Zion’s Weeping Rock
We’ve enjoyed a few days of frost-free mornings of late. So, it is high time that I commence planning this year’s summer campaign. In truth, I’ve been planning our expedition since Christmas. You have to plan that far ahead to get a good campsite in a national park, come high season. That part is done. We’ve got spots dotted across America picked out that are waiting for us to unroll our sleeping bags under the stars.
Speaking of which, I have a new sleeping bag to try out this year. My forty plus years old one is still serviceable, but it is a summer weight bag and doesn’t keep me warm on colder nights. We also have a new tent. This one is a three-person tent, which should be much roomier than the two-person one that we last bought and because it’s not thirty years old, it hopefully won’t leak like the four-person tent that we also own. Ole Yeller, as I like to call the four-person tent was big enough to sleep the whole family, at least when the boys were still young. It also provided yeoman service on the multiple week-long bicycling excursion with the League of Michigan Bicyclists that we’ve enjoyed. It was big enough to sleep two and also hold all of our gear at night. This summer, we will be car camping and won’t need the extra room inside the tent. Anyway, as they say, camping is where you spend a small fortune to live like a homeless person. 😉
The photo is from last summer’s adventures. Weeping Rock is spring fed, with water drops falling from above, after seeping through the rock face. Weeping Rock is an easy, paved walk-up from the bus stop. The same stop also serves Hidden Canyon, which we also hiked. This trail is across the valley from the more famous Angels Landing and was not anywhere as near crowded. It also has chains, bolted in the rock walls, so you can hangout on a ledge here too.
City of Stars
After we left the Getty, we continued up the 405 to Northridge and Anne’s Uncle Lou. Lou is Harry’s older brother and coincidently they share the same birthday, just six years apart. Currently he is 96, but now prefers to countdown from a hundred, rather than up the very long road that he has traveled. We were saddened to learn that Pearl, Lou’s second wife, had passed since last we visited him, a couple of years ago. Lou has moved to the memory care section of the nursing home that we visited him at before. Even so, he remembered us on sight and welcomed us graciously. Anne had loaded our laptop with family photos, which we all reviewed together. Lou seemed in fine health making his century goal appear quite realistic. He was still full of war stories from his service in Patton’s 3rd Army, but he didn’t tell this time, the one where he kissed a Russian soldier, a woman, when the two armies met at the end of WW II. I always felt that he had told that story to tease Pearl a little.
All too soon, we had to say goodbye to Lou, because we had a plane to catch, but first we had to navigate the 405, this time during rush-hour. Whenever I drive the 405, I am reminded of the Bruce Branit and Jeremy Hunt Y2K era short by the same name and I always remind myself that it could be worse. This time it wasn’t too bad. Even so, it took us an hour to go less than 30 miles. There was supposedly an accident that was slowing things, but interestingly its symbol on Anne’s phone kept pacing just ahead of us, all the way to LAX.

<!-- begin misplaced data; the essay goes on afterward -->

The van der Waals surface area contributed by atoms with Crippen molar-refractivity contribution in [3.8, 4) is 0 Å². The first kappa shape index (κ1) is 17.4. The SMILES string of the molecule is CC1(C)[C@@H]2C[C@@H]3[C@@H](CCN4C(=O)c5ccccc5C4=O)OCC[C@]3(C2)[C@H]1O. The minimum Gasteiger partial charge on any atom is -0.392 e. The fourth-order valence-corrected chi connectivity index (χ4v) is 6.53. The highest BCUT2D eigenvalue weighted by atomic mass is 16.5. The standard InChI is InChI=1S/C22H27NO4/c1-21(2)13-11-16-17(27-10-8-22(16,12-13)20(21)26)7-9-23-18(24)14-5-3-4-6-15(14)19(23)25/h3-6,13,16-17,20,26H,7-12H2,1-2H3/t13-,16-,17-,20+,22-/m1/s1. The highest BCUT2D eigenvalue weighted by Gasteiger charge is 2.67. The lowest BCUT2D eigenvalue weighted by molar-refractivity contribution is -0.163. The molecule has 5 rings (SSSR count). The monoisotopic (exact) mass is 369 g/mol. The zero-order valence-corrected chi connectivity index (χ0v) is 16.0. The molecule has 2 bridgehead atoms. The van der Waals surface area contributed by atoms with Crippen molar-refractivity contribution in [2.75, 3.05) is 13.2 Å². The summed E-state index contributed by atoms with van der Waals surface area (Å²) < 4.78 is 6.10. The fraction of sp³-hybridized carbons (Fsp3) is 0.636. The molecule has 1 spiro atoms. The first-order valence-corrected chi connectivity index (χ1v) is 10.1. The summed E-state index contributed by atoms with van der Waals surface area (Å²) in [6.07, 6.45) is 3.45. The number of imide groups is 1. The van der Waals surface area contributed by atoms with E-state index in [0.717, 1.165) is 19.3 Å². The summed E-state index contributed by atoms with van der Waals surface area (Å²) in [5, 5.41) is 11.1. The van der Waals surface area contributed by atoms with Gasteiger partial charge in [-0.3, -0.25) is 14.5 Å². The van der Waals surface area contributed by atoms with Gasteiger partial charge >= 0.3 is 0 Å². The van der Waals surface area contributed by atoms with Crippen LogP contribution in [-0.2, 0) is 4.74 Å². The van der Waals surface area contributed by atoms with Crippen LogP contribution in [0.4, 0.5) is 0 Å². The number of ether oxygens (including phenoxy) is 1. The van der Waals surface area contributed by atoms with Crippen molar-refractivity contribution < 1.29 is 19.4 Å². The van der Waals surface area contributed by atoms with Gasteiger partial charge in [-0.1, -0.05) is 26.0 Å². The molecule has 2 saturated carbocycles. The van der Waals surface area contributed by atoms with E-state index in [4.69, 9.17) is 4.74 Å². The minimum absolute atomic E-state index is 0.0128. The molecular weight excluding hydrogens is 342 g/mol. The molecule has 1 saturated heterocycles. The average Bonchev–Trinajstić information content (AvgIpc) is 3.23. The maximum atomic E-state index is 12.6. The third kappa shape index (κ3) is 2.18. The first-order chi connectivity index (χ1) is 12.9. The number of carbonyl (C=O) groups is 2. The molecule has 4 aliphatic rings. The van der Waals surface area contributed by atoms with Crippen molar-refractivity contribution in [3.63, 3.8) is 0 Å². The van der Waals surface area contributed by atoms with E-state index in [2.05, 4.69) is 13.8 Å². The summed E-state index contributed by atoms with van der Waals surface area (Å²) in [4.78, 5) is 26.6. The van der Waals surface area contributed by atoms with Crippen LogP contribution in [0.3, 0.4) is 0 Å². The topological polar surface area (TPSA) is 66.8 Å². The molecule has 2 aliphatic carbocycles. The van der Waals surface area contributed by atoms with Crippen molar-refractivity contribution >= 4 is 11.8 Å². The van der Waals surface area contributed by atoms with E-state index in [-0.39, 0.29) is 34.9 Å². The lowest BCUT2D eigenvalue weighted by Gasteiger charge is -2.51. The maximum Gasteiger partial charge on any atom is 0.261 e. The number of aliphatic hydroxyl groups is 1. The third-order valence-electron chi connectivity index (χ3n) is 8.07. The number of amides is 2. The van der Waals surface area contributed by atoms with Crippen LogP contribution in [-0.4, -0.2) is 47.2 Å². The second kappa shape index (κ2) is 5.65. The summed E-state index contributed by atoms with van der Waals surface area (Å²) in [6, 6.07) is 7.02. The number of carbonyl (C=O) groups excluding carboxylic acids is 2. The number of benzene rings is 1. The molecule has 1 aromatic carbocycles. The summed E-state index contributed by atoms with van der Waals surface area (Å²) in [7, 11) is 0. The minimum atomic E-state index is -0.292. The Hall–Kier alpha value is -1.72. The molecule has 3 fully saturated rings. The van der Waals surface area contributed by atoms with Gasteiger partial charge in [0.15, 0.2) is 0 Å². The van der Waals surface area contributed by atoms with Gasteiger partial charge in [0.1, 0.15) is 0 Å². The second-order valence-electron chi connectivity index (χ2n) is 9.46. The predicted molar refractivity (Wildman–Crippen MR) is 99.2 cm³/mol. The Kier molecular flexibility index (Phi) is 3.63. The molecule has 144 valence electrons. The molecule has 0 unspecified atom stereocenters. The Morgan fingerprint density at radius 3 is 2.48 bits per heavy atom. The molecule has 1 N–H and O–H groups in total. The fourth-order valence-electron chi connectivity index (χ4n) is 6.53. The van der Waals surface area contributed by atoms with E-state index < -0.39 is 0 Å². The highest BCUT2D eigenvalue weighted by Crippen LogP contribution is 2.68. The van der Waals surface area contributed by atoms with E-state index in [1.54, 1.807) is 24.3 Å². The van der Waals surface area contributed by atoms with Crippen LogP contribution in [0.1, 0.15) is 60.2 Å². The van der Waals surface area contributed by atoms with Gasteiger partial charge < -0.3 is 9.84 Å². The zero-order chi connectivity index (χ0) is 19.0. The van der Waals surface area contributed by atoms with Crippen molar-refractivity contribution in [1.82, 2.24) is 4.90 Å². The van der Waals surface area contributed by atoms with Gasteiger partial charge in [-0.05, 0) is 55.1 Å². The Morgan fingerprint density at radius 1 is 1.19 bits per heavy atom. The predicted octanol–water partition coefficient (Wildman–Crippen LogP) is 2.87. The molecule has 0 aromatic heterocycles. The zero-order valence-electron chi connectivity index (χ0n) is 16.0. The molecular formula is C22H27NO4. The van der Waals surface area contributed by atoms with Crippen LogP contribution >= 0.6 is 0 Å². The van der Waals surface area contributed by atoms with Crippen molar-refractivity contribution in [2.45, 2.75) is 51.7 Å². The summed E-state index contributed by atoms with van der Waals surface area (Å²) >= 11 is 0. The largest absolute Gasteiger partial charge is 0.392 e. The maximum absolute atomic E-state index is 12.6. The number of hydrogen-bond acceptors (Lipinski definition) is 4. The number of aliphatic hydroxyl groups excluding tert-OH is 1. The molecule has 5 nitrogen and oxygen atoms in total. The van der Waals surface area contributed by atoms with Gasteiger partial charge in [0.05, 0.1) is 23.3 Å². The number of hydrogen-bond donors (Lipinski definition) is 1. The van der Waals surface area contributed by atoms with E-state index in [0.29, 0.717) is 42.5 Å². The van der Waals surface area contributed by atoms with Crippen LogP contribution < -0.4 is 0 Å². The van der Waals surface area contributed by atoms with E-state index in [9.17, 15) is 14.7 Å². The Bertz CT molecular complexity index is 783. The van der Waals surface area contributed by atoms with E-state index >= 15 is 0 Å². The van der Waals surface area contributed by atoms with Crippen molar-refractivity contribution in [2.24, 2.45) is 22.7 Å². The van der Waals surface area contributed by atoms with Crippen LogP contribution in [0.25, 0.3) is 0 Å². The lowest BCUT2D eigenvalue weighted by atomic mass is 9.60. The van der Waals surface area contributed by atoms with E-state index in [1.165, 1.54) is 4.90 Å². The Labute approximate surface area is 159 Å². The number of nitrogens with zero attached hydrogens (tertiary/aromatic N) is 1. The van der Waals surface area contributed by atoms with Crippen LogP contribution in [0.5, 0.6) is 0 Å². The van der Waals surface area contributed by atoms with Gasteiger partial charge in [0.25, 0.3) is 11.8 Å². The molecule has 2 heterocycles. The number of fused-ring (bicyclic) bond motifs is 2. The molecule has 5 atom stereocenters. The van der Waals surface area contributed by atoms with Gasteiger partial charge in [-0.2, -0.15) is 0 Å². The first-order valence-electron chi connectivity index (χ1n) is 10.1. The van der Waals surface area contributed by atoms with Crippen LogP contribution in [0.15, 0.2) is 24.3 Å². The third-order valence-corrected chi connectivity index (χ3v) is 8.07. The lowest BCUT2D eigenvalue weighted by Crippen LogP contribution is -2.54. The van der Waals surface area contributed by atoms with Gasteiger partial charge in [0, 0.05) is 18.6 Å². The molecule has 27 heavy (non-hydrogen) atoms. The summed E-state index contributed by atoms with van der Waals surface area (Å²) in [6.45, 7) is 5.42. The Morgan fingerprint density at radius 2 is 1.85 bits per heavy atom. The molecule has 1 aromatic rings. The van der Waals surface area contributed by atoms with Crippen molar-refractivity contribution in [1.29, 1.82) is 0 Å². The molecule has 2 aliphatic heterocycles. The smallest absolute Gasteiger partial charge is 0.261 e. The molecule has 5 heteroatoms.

We dropped-off the rent-a-car, shuttled to the terminal and breezed through TSA only to learn that our flight was delayed. What was scheduled to be a late-night flight turned into a real redeye. We crept home at 4 AM, but we had made it. It had stopped raining, but there were no stars out. We were back in the Lou.
Santa Monica Pier Ferris Wheel
We left Monterey, but vowed to return again soon. It was an enjoyable drive south. We took the 101 through the inland central coast valley. from Salinas to Paso Robles. Heading east, we crosses a small mountain range and entered the San Fernando Valley. All the hills looked much greener than they had been, on our way up north. We made it unscathed, once again, through the intersection that had claimed James Dean. In Lost Hills we stopped for lunch at Gabby’s. I wonder about the name of this town, because there are no hills there to lose. Then it was down the 5, over the mountains and down into the maelstrom that is LA. We navigated all of these obstacles and ended up at our motel for the night.
We ended up in Santa Monica, in walking distance of the beach. This was a good thing, because I was done with driving by then. After check-in, we hit the beach, which is miles long and at least a couple of football fields wide. We took off our shoes, rolled up our pant legs and waded out into the surf, all the way up to our ankles. The water was cold, but there were plenty of swimmers in it. When we passed one of the lifeguard towers, I was reminded of the TV series “Baywatch”. Especially, when one of the guards posed for a picture, with his red rescue float. Then the guard exchanged his float for the camera and the tourist got to pose. I think that we walked a mile, before we turned around. By then, the wind had begun to freshen and started blowing sand in our face.
We had first started walking away from the Santa Monica pier. When we got back, we climbed up onto the pier. Pacific Park, the amusement park there was doing a grand business. We walked the length of the pier, before heading back inland. We toured Tongva Park, a nice little sculpture park and the 3rd Street Promenade, an upscale pedestrian shopping district. We dined at a French café. Then it was back down to the pier, to catch the sunset and a bit of night life.